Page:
Pricing: The Final Frontier

Deborah Henken and Susan Henken
September 6, 2011 — 973 views  
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Sometimes pricing your products seems like an adventure into a strange new world. The process can seem too complicated for anyone but a rocket scientist to comprehend. Our goal is to bring this process back to Earth for you by explaining some pricing basics.

How do you price your product now? Answers from businesses can vary from "less than our competition" to "the highest price my customer will pay." Either tactic has a negative side that can cost your company customers and profits. Because most of you are too busy to be rocket scientists in the pricing galaxy, we developed this series of steps to help you understand pricing - no space ship required.


Know Costs: There is no substitute for thoroughly understanding your product costs and the variability of those costs - that means the resources used to create, produce and market your product. Unless you know all your costs by product and by customer you could be losing, rather than making, money with each sale.

Understand Market Value: Realistically compare your company's product to your customer's expectations and perceptions. You must also understand your competition and trends in your target industry.

Set Objectives: Once you have a thorough understanding of your costs it's time to explore two of the ways your company can set pricing objectives. Generally, pricing philosophy is based on company goals such as:

Sales Growth - For a variety of reasons, such as immediate expansion needs, a company may set sales growth as an objective. When selecting this as an objective, it is critical to remember that higher sales do not automatically produce higher profits. In fact, sometimes the cost of expanding sales volume, such as increased costs of production, distribution or customer service, becomes so great that profits actually decrease.

Profit Growth - Frequently, corporate goals such as a targeted return on investment or a profit maximization philosophy necessitate a "pricing for profit" objective. Be sure you take both short and long-term profit goals into account when implementing this objective. Also, study the implications of each pricing change on the health of your business.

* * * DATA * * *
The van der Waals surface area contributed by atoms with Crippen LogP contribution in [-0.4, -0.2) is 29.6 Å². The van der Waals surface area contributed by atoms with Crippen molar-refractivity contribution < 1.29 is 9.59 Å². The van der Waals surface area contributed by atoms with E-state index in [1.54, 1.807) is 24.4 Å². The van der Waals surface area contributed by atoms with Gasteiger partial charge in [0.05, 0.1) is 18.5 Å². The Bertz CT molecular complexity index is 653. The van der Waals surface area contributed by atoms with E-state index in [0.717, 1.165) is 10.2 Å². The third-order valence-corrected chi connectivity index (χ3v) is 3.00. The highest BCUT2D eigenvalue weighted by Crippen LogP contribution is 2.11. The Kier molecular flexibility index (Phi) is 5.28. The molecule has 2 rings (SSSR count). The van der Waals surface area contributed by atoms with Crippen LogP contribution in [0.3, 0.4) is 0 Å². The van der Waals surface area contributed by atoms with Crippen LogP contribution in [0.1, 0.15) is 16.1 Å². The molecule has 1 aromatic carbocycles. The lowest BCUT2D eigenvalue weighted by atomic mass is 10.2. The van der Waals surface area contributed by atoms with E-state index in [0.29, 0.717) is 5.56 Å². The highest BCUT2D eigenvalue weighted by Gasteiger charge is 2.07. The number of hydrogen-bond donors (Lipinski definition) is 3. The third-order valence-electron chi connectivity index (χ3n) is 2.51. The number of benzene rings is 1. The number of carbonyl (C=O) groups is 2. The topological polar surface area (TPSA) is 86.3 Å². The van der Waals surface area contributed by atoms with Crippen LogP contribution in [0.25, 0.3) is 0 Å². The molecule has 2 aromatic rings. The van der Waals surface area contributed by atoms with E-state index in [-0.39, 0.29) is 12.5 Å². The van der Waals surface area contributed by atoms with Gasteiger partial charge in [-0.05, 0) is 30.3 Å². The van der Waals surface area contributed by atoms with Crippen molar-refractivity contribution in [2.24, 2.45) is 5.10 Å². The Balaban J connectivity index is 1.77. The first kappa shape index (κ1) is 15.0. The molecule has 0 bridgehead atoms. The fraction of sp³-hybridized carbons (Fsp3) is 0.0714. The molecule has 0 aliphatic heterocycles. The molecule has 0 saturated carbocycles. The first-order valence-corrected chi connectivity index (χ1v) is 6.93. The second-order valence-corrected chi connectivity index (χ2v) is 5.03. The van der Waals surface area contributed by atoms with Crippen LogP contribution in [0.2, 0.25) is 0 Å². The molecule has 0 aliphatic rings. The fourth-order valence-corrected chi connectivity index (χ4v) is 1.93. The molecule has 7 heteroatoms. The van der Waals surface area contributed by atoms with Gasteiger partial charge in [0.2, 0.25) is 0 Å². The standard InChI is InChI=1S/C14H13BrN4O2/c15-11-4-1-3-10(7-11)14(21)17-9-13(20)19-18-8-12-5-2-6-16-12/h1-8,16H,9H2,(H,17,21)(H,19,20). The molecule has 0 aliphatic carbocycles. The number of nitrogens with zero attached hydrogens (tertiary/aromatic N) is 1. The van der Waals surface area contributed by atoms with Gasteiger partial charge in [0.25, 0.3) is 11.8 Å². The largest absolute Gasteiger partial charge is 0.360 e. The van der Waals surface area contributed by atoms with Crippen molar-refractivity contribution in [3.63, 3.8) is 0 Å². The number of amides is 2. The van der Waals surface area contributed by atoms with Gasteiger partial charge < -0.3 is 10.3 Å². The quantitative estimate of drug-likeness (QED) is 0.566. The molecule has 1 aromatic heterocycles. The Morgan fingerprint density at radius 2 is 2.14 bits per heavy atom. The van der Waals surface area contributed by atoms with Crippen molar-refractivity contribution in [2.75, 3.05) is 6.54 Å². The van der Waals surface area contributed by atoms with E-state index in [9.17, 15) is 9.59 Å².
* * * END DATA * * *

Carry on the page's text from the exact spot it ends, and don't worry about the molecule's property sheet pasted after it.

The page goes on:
It's now time to select your pricing strategy based on your costs, company objectives and the perceived market value of your product. Although strategies can become quite complicated and detailed, the following list discusses basic options most companies find useful. Your choice depends on an internal assessment of your company's objectives and an objective analysis of the market in which you compete.

Cost-Based Pricing:

Definition: Price is based on a product's total fixed and variable costs. Example: Typical pricing in commodity markets. For example, a commodity-type raw product such as steel is priced using a standard formula based on cost. Caution: If you use this exclusively, you must be able to stay in business with a very low profit margin. In noncommodity businesses, this option should be only one aspect of the total product pricing strategy.

Demand-Based Pricing:

Definition: Price depends upon your customers' perception of your products' value and the level of demand for your item. Your product must provide a unique benefit to your target market. Example: Your product has prestige appeal so it can be priced in a range well above the cost of production. For example, luxury cars and gourmet food have prestige appeal. Caution: Success depends on your knowledge of your customers and your market. You must have an uncanny skill for accurately estimating customer demand to avoid disappointing sale results.

Competition-Based Pricing:

Definition: Price is set in relationship to your competition's prices. In some cases this may be below cost and is usually indicative of a product that has no competitive edge. Example: You are caught in an industry "price war" where all products must compete on the basis of price or risk losing their market share. Caution: Your company's long-term goals may be sacrificed in the interest of competitive pricing. Also, you are at the mercy of the larger companies in your industry that can afford short-term losses in order to play this expensive game of war.

Value Pricing:

Definition: Gives your customer more quality for less than they expected to pay. Example: Used when you want to gain market share, position your product with customers, or obtain market acceptance of a new product. Caution: Product quality must be consistent and your company must operate efficiently for this to be an effective strategy. Using this strategy means that you understand your customers and competitors very well. In addition, you may find it difficult to raise prices to more profitable levels once your initial distribution goal is achieved.


Pricing your products is almost as complex as rocket science but not quite as predictable. At best, your product pricing is based on information that can change daily or even hourly. For that reason, it is critical that you test the validity of your pricing strategies with a small customer sample or market segment and evaluate your pricing periodically to adapt to changing market conditions.


Article source:

Deborah Henken and Susan Henken